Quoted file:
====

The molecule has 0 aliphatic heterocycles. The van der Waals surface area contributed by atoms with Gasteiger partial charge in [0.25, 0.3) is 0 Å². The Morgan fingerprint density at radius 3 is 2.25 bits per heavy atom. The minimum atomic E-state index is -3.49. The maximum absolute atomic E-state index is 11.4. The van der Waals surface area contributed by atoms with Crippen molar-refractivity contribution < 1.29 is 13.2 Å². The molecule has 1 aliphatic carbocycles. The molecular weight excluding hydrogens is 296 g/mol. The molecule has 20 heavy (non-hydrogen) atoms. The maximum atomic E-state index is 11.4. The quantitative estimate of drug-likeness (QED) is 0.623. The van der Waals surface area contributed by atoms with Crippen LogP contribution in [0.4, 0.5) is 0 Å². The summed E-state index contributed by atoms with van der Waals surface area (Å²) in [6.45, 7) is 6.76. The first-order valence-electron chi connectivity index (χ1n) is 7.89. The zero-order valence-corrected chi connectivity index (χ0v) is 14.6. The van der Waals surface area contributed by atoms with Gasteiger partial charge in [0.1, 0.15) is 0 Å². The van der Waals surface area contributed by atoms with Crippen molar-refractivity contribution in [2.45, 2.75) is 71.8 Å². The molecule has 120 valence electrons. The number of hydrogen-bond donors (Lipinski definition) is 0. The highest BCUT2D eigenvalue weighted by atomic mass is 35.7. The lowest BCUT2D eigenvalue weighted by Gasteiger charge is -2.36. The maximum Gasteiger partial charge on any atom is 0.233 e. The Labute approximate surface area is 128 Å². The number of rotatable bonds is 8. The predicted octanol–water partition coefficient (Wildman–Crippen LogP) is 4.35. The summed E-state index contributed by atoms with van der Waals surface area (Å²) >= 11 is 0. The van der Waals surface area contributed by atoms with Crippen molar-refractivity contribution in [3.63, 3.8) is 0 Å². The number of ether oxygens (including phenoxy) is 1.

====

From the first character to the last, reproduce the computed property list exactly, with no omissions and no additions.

The molecule has 0 aliphatic heterocycles. The van der Waals surface area contributed by atoms with Gasteiger partial charge in [0.25, 0.3) is 0 Å². The Morgan fingerprint density at radius 3 is 2.25 bits per heavy atom. The minimum atomic E-state index is -3.49. The maximum absolute atomic E-state index is 11.4. The van der Waals surface area contributed by atoms with Crippen molar-refractivity contribution < 1.29 is 13.2 Å². The molecule has 1 aliphatic carbocycles. The molecular weight excluding hydrogens is 296 g/mol. The molecule has 20 heavy (non-hydrogen) atoms. The maximum atomic E-state index is 11.4. The quantitative estimate of drug-likeness (QED) is 0.623. The van der Waals surface area contributed by atoms with Crippen LogP contribution in [0.4, 0.5) is 0 Å². The summed E-state index contributed by atoms with van der Waals surface area (Å²) in [6.45, 7) is 6.76. The first-order valence-electron chi connectivity index (χ1n) is 7.89. The zero-order valence-corrected chi connectivity index (χ0v) is 14.6. The van der Waals surface area contributed by atoms with Gasteiger partial charge in [0.1, 0.15) is 0 Å². The van der Waals surface area contributed by atoms with Crippen molar-refractivity contribution in [2.45, 2.75) is 71.8 Å². The molecule has 120 valence electrons. The number of hydrogen-bond donors (Lipinski definition) is 0. The highest BCUT2D eigenvalue weighted by atomic mass is 35.7. The lowest BCUT2D eigenvalue weighted by Gasteiger charge is -2.36. The maximum Gasteiger partial charge on any atom is 0.233 e. The Labute approximate surface area is 128 Å². The number of rotatable bonds is 8. The predicted octanol–water partition coefficient (Wildman–Crippen LogP) is 4.35. The summed E-state index contributed by atoms with van der Waals surface area (Å²) >= 11 is 0. The van der Waals surface area contributed by atoms with Crippen molar-refractivity contribution in [3.63, 3.8) is 0 Å². The number of ether oxygens (including phenoxy) is 1.